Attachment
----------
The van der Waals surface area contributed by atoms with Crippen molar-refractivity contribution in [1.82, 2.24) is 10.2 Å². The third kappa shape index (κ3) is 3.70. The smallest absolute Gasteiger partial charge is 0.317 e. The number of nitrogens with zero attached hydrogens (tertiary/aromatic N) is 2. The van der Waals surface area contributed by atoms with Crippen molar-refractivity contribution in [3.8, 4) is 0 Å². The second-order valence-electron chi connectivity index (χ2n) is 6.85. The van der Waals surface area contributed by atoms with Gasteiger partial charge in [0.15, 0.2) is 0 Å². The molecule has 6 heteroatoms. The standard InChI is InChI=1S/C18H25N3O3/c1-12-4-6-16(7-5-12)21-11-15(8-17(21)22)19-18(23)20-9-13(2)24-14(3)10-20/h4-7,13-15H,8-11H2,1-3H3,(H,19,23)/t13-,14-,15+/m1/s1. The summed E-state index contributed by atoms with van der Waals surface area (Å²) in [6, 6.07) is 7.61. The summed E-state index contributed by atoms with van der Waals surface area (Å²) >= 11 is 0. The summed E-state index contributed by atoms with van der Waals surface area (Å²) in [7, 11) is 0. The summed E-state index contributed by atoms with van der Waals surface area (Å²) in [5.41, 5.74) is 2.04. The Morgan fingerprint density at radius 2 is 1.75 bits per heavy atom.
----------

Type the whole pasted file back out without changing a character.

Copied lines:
The van der Waals surface area contributed by atoms with Crippen molar-refractivity contribution in [1.82, 2.24) is 10.2 Å². The third kappa shape index (κ3) is 3.70. The smallest absolute Gasteiger partial charge is 0.317 e. The number of nitrogens with zero attached hydrogens (tertiary/aromatic N) is 2. The van der Waals surface area contributed by atoms with Crippen molar-refractivity contribution in [3.8, 4) is 0 Å². The second-order valence-electron chi connectivity index (χ2n) is 6.85. The van der Waals surface area contributed by atoms with Gasteiger partial charge in [0.15, 0.2) is 0 Å². The molecule has 6 heteroatoms. The standard InChI is InChI=1S/C18H25N3O3/c1-12-4-6-16(7-5-12)21-11-15(8-17(21)22)19-18(23)20-9-13(2)24-14(3)10-20/h4-7,13-15H,8-11H2,1-3H3,(H,19,23)/t13-,14-,15+/m1/s1. The summed E-state index contributed by atoms with van der Waals surface area (Å²) in [6, 6.07) is 7.61. The summed E-state index contributed by atoms with van der Waals surface area (Å²) >= 11 is 0. The summed E-state index contributed by atoms with van der Waals surface area (Å²) in [7, 11) is 0. The summed E-state index contributed by atoms with van der Waals surface area (Å²) in [5.41, 5.74) is 2.04. The Morgan fingerprint density at radius 2 is 1.75 bits per heavy atom.